Deuteronomy in the New Testament
As mentioned earlier, Deuteronomy is one of the most quoted books in the New Testament, with only Psalms and Isaiah being referred to more often. Much of the early church’s doctrine and practice was based on the teaching of Deuteronomy. This does not mean that there was no distinction made between Deuteronomy as a covenant-legal text for the theocratic nation of Israel and Deuteronomy as a basic expression of the character and purposes of God as they are revealed in the person and work of Jesus Christ. The writers of the New Testament perceived the ongoing theological importance of Deuteronomy for all believers, without making a one-to-one connection between the church and Israel. E. R. Clendenen said, “Life in its fullness for Israel as for the church required the recognition that it was an undeserved gift of an awesome and loving God, and consisted in gratefully living in the presence of and according to the character of that God.” Thus, there are basic theological principles (e.g. the mercy of God) that were taught in Deuteronomy that still apply to the people of God today.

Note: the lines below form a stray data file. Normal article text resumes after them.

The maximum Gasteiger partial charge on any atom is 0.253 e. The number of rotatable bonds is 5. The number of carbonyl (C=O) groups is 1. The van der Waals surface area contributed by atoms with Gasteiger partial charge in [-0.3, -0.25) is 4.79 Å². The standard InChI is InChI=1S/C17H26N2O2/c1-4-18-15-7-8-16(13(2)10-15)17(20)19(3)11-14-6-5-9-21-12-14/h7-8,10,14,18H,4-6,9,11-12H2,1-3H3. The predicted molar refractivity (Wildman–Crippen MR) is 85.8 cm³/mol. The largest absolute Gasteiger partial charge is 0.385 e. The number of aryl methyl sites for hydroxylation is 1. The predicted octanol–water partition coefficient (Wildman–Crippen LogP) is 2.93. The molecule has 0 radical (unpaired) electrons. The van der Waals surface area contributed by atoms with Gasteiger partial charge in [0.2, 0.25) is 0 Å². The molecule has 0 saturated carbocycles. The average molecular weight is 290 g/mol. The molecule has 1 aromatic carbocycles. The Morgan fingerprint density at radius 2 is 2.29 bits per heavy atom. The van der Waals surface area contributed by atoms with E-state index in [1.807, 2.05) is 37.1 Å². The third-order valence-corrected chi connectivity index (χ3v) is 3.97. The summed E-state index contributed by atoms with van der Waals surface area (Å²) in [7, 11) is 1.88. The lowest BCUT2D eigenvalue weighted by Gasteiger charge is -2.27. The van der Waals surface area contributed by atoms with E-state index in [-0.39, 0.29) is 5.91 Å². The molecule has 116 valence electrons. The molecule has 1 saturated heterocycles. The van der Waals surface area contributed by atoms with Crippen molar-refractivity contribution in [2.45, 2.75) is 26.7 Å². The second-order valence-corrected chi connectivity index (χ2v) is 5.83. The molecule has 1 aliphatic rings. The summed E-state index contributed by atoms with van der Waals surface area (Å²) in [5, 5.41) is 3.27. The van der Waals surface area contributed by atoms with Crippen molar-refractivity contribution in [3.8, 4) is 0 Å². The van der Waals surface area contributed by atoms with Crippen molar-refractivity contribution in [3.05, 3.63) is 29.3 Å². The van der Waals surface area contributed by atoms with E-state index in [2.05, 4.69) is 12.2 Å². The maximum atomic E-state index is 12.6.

Alexander notes that even when Deuteronomy is not quoted directly in the New Testament, its influence is still apparent. An example of this is Jesus’ insistence that his followers be single-minded in their commitment to God: “No one can serve two masters. Either he will hate the one and love the other, or he will be devoted to the one and despise the other” (Matt. 6:24). This principle is also highlighted in Jesus’ encounter with the rich young ruler (Matt. 19:16-30; Luke 18:18-30). The parables of Jesus, especially the ones that involve a master/servant relationship (Matt. 18:23-35; 24:45-51; 25:14-30; Luke 12:42-48; 19:12-27), also emphasize the principle of loyalty and faithfulness.